On November 1960 Italy ordered the F-104G. That decision fired polemics and discussions that lasted almost 40 years. At that time AMI was searching for a multi-role aircraft to replace F-86E(M) and F-86K in the fighter role, RF-84F in the recce role and F-84F in the strike and attack role. Unfortunately the F-104G wasn't able to do all those missions at best.
Fiat (later Aeritalia) built 199 F-104G in
Turin: 50 for the Luftwaffe, 25 for the Klu and 124 for the AMI (one more F-104G was built by Lockheed and delivered to AMI).
Italian F-104Gs were made in 3 different configurations: The CI or interceptor, the CB or strike and the RF or recce.

 

Interceptors
Maybe the less capable version was the CI. The airframe in this configuration was designed as a pure interceptor with a reduced
armament of just 2 AIM-9Bs. The gun was removed since it was considered useless in an interceptor and it also gave some problems of gas injection if fired at determined angle of attack. The missiles were usually mounted on wingtip launchers since the under fuselage launchers (attached to BL22 stations) largely used by RDAF, KLu and JASDF were never cleared to fly in
Italy!  The central fuselage pylon was not installed on CI F-104G. Fighter pilots appreciated the speed of the F-104G but they thought that the F-84K was more manoeuvrable and better armed since it had 4 guns plus the very same missiles used by the F-104G.
Interceptors went to 9°Gruppo CI Sqn (from March 1963), to the 10°Gruppo CI Sqn (from 1965) and to the 21°Gruppo CI Sqn (from
September 1963).

Strike
Strike F-104Gs kept the Vulcan gun (for ground strafing and auto-defence) and were assigned to the nuclear strike mission armed
with bombs that USAF used to stored in 3 airbases in Italy. Actually the Italian Starfighters never flew with live nuclear bombs and they usually flew with an SUU-21A bombs dispenser under the central fuselage pylon and 2 or 4 fuel tanks.
The strike variant of the F-104G went to the 102°Gruppo (from May 1964), and to the 154°Gruppo CB Sqn (from June 1963).

F-104Gs

In these two shots you can see a formation of F-104G/CB from 102°Gruppo. As you can see two of the aircraft have the Squadron emblem painted on the air intake now (photos via P. Maglio).

F-104Gs

Recce
The last variant was the recce one, again without the Vulcan gun but with a bulge under the fuselage to host the cameras and bulged doors in the front gear doors; these were to the same standard used by Marineflieger and Luftwaffe RF-104Gs. Around 20 RF-104Gs were made in Italy and these went (initially) to 101 °Gruppo CBR Sqn in Grosseto (later to Rimini) starting from autumn 1964.

From February 1965 the newly reformed 20°Gruppo Autonomo Addestramento Operativo (20° Autonomous Operational Training Squadron) also got the first of 24 Lockheed-built TF-104Gs, many years later, in the mid '80s this Sqn also got 6 ex-Luftwaffe TF-104Gs to replace those lost or retired during the years.

Starting from 1969 the AMI got the F-104S to replace the F-104G in many of its Squadrons. Only the 154°Gruppo kept the F-104G in the strike role (until replaced by Tornado ten years later), while all the other Squadrons converted to the new variant. All the remaining F-104Gs and RF-104Gs went to 3° Stormo RT (3rd Recce Wing) in Verona-Villafranca with 3 Squadrons that were: 18°, 28° and 132°Gruppi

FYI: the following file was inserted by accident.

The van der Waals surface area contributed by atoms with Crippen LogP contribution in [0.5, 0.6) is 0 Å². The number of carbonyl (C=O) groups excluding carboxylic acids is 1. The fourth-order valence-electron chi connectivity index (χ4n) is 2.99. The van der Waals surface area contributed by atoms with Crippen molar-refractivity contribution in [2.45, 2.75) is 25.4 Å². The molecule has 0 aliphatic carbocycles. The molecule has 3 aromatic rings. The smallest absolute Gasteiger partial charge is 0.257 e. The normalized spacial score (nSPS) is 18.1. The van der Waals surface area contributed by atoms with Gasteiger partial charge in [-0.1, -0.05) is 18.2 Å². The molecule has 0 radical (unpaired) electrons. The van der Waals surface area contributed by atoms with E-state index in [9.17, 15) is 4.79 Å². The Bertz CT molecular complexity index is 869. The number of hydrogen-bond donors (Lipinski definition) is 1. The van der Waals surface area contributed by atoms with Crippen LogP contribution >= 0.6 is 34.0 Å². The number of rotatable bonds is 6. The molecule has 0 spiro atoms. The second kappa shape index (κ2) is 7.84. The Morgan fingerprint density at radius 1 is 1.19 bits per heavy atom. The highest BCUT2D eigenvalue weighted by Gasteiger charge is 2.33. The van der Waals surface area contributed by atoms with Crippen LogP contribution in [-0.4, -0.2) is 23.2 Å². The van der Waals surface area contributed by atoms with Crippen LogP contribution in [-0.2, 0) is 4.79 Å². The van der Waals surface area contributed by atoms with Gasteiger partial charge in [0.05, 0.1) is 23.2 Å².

RT. These Starfighters were mostly used as recce aircrafts (usually with the Orpheus pod on the central station) so they were called RF-104G even if the most of them had no internal camera. A few more F-104Gs were sent to the 20°Gruppo along the TF-104Gs to give students the opportunity of a solo flight and to keep instructors combat ready.

RF-104G

In this not so good photo you can see a freshly delivered RF-104G that belongs to 101°Gruppo were it replaced F-84F.
Note the bulged front gear door to make room to the Trigometron set of cameras (photo via P. Maglio).

RF-104G & F-86K

This is an RF-104G flying side by side to a F-86K. The F-104G is from 102°Gruppo/5°Stormo while the F-86K is from 23°Gruppo/51°Stormo. Both units were based at Rimini AB (photo via P. Maglio).

RF-104G & F-84F

In this photo you can see two fighter bombers based at Rimini during the '60s: the F-84F is from 101°Gruppo while the newly delivered RF-104G is from 102°Gruppo. As you can see the Donald Duck (102°Sqn Emblem) was painted on the fin of the tip tank at that time, later it will be moved to the air intake (photo via P. Maglio).

 

Colours and markings
About colour scheme: the first F-104Gs delivered to AMI were left in natural metal with the white anti-radiation paint on the wings and the upper part of the fuselage. Large black numbers were to the side of the fuselage to identify the unit and the plane. Later the strike aircraft of the 154°Gruppo were painted with the NATO standard camouflage of green and gray, these two colours were gloss and the numbers still in black. You can find these decals in the first F-104G made by Hasegawa in 1/48th scale.
By the way the similar camouflage adopted by the F-104G of the 5°Stormo (101°CBR and 102°CB Squadrons) was chosen as standard for the entire fleet. The colours were still the NATO green and gray but painted with a flat finish and with the big numbers to the side of the fuselage painted in white. The underside of the fuselage of camouflaged F-104s was painted with an aluminium lacquer protective paint.



Pierpaolo Maglio